Posts Tagged: literary fiction

The Rumpus interview with Jeremy P. Bushnell

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Jeremy P. Bushnell discusses his new novel, The Insides, themes of consent, and designing a post-apocalyptic board game.

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Reading Emotions

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There’s nothing that the book world likes to debate more than the differences between literary fiction and commercial or genre fiction.   According to a new study published in Psychology of Aesthetics, Creativity and the Arts, readers of literary fiction are better able to understand emotions as compared with readers of popular genre fiction, Electric Literature […]

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All That We Could Do with This Emotion

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Writing for the Guardian, novelist Val McDermid disputes the recent study which suggests that “literary” fiction readers are more empathetic than “genre” readers: There is no doubt that, historically, there was a valid distinction. Nobody would attempt to suggest that there is an equivalence between Agatha Christie and Virginia Woolf. (Let’s face it, Woolf couldn’t plot for toffee.) […]

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The Rumpus Interview with Brendan Jones

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Brendan Jones talks about his debut novel, The Alaskan Laundry, living in Alaska, his time as a Wallace Stegner Fellow, and living and loving what you write.

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Literary Fiction is Popular Fiction

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Some authors feel insecure about writing genre fiction and consider literature a luxury brand. Genre fiction, after all, is supposed to be the goose that lays golden eggs and includes books people actually want to read—except that may not be true. Electric Literature takes the time to breakdown sales volume of literature and popular genres […]

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A Brief History of Pandering

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Erasing women writers like Woolson carries immense implications. It creates an environment ripe for the continued marginalization and silencing of women’s voices today.

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Latest Salvo in Genre War

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David Mitchell, author of Cloud Atlas and The Bone Clocks, has been nominated for both “literary” and “genre” awards, putting him in a somewhat unique position to comment on the ever-raging literary vs. genre war: “It’s convenient to have a science fiction and fantasy section, it’s convenient to have a mainstream literary fiction section, but these […]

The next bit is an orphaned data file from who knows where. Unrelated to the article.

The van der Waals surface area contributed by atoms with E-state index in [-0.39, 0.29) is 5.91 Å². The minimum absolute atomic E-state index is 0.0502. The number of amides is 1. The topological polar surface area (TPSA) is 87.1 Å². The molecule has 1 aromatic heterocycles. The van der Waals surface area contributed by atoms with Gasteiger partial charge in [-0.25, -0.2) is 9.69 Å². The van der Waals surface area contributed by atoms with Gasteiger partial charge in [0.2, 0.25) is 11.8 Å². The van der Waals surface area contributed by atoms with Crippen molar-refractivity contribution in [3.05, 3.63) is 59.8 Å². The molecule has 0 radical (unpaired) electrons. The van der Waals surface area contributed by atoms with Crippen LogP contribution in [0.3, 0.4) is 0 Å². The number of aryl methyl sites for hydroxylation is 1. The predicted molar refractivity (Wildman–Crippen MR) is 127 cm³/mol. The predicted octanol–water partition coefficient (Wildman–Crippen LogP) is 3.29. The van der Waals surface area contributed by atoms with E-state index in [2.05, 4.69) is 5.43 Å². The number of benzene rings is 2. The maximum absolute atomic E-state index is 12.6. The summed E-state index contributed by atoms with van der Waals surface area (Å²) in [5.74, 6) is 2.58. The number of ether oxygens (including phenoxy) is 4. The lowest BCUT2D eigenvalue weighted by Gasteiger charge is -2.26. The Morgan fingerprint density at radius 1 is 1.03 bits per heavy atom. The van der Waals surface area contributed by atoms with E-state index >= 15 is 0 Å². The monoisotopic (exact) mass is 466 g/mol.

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Vehicles of Literary Inspiration

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For the past century American writers and artists have been obsessed with that shimmering, sexy, liberating, lethal contraption known as the automobile…Is there a more potent metaphor for American restlessness, for the American hunger for status and sex, for the American tendency to wind up, broken and bloody, in a ditch? Driving a huge metal […]

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The Rumpus Interview with Jeremy Hawkins

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Author Jeremy Hawkins discusses his debut novel, The Last Days of Video, the resurgence of the independent bookstore industry, and allowing nostalgia to have presence but not precedence in one’s life.

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By Its Cover

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Jennifer Weiner’s recent claim that a serious author photos indicate serious literature is submited to scientifically unsound empirical testing over at Slate. Comparing the head shots of “Women’s Lit” writers to those of “Literary Fiction” best-sellers, Eliza Berman discovers an unexpected trend in the process: the mysterious middle ground of the indecipherable author smirk.

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Lit Fic Is Just Another Genre

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Jane Austen wrote for money. She also made readers laugh. So why are her books considered literature rather than genre fiction? Clever marketing, claims Elizabeth Edmondson over at the Guardian. Despite many attempts to define “literary fiction” as something dry and bland, writers have historically written to entertain (and to sell their words)—the importance of […]

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Stop Reading New Fiction?

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It has a provocative headline (“Literary fiction is boring!”), but J. Robert Lennon’s Salon piece about what writers should read is not nearly as simplistic or sensationalist as you might expect. Whether you agree with his conclusions or not, he does make some good points. For example: But a fiction writer ought to engage with other […]

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Dzanc Wins

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The 2011 Independent Book Awards (IPPYs) have been officially released and two Dzanc authors claimed gold and silver prizes for literary fiction. Hesh Kestin’s The Iron Will of Shoeshine Cats tied for gold and Steven Gillis’ The Consequence of Skating tied for the silver medal. Congratulations Dzanc Books!

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